Thursday 27 October 2016

Opening up a semi-detached home

A house in Rathfarnham eliminates every inch of dead room

Published 16/09/2016 | 02:30

The open-plan kitchen, dining and living room with the lounge entrance
The open-plan kitchen, dining and living room with the lounge entrance
One of the double bedrooms in the attic
The front of the house
The rear of Ballytore Road
The entrance hall and stairs atrium
The back garden and patio

Modern house- building moved on long ago from the classic semi-detached house design - the blueprint from the 1950s until the 1990s that comprised the standard average for an Irish city home.

  • Go To

Today, a new family home is more likely to be a three-storey mid-terrace or a semi-detached with an open-plan kitchen and dining area downstairs arranged alongside one principle reception room.

In contrast, the classic semi has two self-contained reception rooms, often but not always interlinked by double doors or sliding doors. There would be a self contained, but rather small, kitchen. Most owners later extended these to make a kitchen/diner.

Upstairs, there were two double bedrooms and one box room.

But how we lived changed. The need for a 'good room', in which to eat only at Christmas, Easter and birthdays and into which we brought special guests, has evaporated and families are not keen to leave wasted space about today.

So when the couple who own this home at Ballytore Road in Rathfarnham inherited their classic 1950s semi from his parents, they soon encountered problems of space wastage.

"We discovered that the family either congregated all at once in the living room or in the kitchen," says the lady of the house. "When we were in the living room, a long, narrow space, we actually only used one end of it. The space in the hall was wasted and there was also a significant attic area which was not in use. To the side of the house was the garage, also generally disused space and also with potential above it to extend."

So in 2005, after starting their family, the couple called in John O'Neill and Associates Architects with a brief to maximise every inch of usable space in the house.

The result was the removal of all the walls downstairs, leaving only the living-room chimney column in place between the floor and the ceiling. The original 1970s extension at the back of the house was pulled down and a two-storey extension created space for a new, much larger master bedroom with its own ensuite - provided by extending into the original bathroom. The new master bedroom suite gained a triple-height window looking out over the back garden.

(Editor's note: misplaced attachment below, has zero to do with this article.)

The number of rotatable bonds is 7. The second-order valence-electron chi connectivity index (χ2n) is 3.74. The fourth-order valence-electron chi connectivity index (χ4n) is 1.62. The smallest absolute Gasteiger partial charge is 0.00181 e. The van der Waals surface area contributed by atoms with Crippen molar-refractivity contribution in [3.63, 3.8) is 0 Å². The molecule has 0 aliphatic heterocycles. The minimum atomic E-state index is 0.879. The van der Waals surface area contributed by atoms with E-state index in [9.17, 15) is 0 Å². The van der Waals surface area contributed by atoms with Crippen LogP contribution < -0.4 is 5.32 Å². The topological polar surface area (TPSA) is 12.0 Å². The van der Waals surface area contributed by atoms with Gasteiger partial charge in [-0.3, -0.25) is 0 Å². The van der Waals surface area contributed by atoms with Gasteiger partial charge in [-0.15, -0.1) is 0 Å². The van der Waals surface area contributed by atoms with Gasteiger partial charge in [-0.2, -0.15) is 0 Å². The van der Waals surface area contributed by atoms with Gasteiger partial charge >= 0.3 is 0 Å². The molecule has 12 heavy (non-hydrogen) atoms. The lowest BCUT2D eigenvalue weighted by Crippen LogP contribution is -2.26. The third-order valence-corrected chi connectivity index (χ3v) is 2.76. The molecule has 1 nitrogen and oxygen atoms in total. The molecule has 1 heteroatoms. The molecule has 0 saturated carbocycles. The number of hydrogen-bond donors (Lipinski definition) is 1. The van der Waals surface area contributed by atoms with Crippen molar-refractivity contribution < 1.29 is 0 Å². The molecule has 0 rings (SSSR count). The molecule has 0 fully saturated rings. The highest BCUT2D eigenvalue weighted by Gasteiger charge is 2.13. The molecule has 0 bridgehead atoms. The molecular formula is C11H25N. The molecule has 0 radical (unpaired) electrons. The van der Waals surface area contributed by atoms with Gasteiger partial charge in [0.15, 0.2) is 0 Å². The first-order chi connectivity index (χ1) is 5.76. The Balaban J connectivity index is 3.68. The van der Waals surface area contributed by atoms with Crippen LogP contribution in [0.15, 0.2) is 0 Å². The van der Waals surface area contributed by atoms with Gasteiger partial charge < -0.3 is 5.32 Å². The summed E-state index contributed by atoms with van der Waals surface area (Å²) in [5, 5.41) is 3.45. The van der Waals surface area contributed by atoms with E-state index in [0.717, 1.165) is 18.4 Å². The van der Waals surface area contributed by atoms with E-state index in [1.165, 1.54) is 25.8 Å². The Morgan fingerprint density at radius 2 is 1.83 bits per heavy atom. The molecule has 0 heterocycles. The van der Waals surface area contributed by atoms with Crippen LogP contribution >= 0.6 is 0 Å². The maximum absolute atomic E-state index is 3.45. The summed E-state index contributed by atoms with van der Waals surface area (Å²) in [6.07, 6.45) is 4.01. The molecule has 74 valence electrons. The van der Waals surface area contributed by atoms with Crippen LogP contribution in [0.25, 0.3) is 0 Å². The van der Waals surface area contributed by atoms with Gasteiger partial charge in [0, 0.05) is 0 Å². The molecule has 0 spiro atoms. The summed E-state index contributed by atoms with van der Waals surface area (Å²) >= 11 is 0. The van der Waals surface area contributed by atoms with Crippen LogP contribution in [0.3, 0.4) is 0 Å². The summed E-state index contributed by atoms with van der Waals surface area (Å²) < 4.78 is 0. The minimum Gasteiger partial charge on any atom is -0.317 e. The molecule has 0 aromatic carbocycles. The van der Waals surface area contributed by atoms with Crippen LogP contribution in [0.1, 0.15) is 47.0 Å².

A new family bathroom was created in one of the old bedrooms and the attic was opened up fully to create a third floor, housing two more bedrooms. The garage was torn town to be replaced with a high-glazed atrium space and new entrance, which accommodated a new three-storey stairwell and serves the dual purpose of flooding light through the house on two levels.

The conclusion of the project took the house up to almost 2,500 sq ft, almost doubling the amount of space in the original 1950s semi design but, at the same time, ensuring that every inch of the new space provided was fully usable.

The renovation also installed solid oak internal doors, sandstone fireplaces to replace the old 1950s "cream cracker" tiled versions and solid walnut floors throughout by Edony & Co. The kitchen is bespoke built by Danish Design. So, overall, accommodation includes four bedrooms, one of which is ensuite, a substantial full-height entrance hall, a drawing room with sliding doors, which opens into the vast open plan kitchen, living room and dining room space. This, in turn, opens out fully on to the rear garden and to a large planted and furnished patio area. There's a utility room and a guest WC at ground floor level.

With the family's three children now reaching secondary school age and moving to a school outside the area, the family are reluctantly moving to accommodate their new schooling needs.

Rathfarnham is a well established south Dublin suburb with historic associations through its famous Castle and grounds, which are open to the public and well worth a tour.

The vast Bushy Park is also close by with its woodlands, fields and playgrounds, and this is also linked into the Dodder Linear Park which runs from Templeogue to Ballsbridge, taking in Terenure, Dartry, and Milltown en route with water life, kingfishers, bats and, lately, even otters to be seen occasionally along the way.

Another of Dublin's biggest parks, Marlay Park, is also within reach of this property and this comes with lakes, walks and a miniature steam railway.

Rathfarnham is located between Terenure, Templeogue and Churchtown, and the area includes the old village itself and there are three shopping centres close by at Rathfarnham, Dundrum and Nutgrove. Rathfarnham is also home to two long established golf clubs. Meantime, No49 is for sale, asking €895,000 through Sherry FitzGerald and seeking a buyer who will never feel detached from their semi.

49 Ballytore Road

Rathfarnham, Dublin 16

Asking price: €895,000

Agent: Sherry FitzGerald

(01) 4907433

Indo Property

Read More

Promoted articles

Editors Choice

Also in Life